Illustration from Durer's 'Four Books on Measurement' posters & prints by Albrecht Dürer or DuererDurer was a painter and also a mathematician. He lived between and He was a representative of the German Renaissance. This was the time of the Reformation. He lived in Nuremberg and traveled to Italy and the Netherlands.
1525 1st Edition Four Books on Measurement by Albrecht Durer Geometry
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Despite living approximately years ago, he remains one of the most famous and important printmakers in art history, in particular bringing woodcuts printed in large editions into the realm of fine art and the art history canon. He was, and remains, the most famous artist of the Northern Renaissance who successfully integrated an elaborately-detailed Northern style with Italian Renaissance's ideals of balance, coherence, and monumentality. It depicts the four Apocalyptic Riders as they are described in the Old Testament. From left to right we see Death, Famine, War and Plague on their horses, trampling on a group of helpless people. An angel oversees the scene, with dramatic clouds and rays of light in the background.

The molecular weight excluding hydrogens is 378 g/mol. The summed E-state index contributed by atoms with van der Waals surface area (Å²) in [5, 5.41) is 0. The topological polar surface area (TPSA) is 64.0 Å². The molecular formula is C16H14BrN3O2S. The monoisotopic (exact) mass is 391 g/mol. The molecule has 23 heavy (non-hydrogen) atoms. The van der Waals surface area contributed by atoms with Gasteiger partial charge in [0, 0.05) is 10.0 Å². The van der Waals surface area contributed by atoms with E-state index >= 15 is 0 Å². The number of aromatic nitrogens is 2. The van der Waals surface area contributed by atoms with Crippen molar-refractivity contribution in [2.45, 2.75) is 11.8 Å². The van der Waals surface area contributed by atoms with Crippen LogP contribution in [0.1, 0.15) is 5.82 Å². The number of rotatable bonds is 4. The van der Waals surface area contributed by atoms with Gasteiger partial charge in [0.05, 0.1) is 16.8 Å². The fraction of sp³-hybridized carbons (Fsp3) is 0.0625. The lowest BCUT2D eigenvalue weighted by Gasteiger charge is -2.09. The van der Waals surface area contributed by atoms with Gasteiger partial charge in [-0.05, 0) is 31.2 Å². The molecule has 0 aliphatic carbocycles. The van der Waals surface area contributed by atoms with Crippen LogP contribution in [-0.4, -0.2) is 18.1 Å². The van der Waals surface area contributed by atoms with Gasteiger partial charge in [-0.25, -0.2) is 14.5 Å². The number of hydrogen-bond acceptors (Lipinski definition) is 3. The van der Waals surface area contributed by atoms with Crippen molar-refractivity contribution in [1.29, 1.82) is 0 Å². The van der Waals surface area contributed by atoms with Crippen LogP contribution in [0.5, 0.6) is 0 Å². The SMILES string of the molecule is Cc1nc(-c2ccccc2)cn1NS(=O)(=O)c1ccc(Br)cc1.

Why a craftsman of course! At the times paintings were made in workshops. Supervised by the painter, apprentices and journeymen produced whatever had been commissioned. They stuck to a contract which determined what had to be painted and how. The painter made good money by immortalizing the glory of the rich and famous in his colours.
Artists across Europe especially admired and copied his innovative and impressive prints, which ranged from religious and mythological scenes to maps and exotic animals. He later made two visits to Venice where he was exposed to the artistic culture of the Italian Renaissance. However, his energies were soon concentrated on studies related to the proportions of the human form. From his work on the engraving of 'Adam and Eve' he had realised that the information given by Vitruvius in 'De architectura' was insufficient to establish universally valid laws of proportion. In the first instance, the distances between clearly defined points on the human body were measured and expressed mathematically in relation to the model's total height.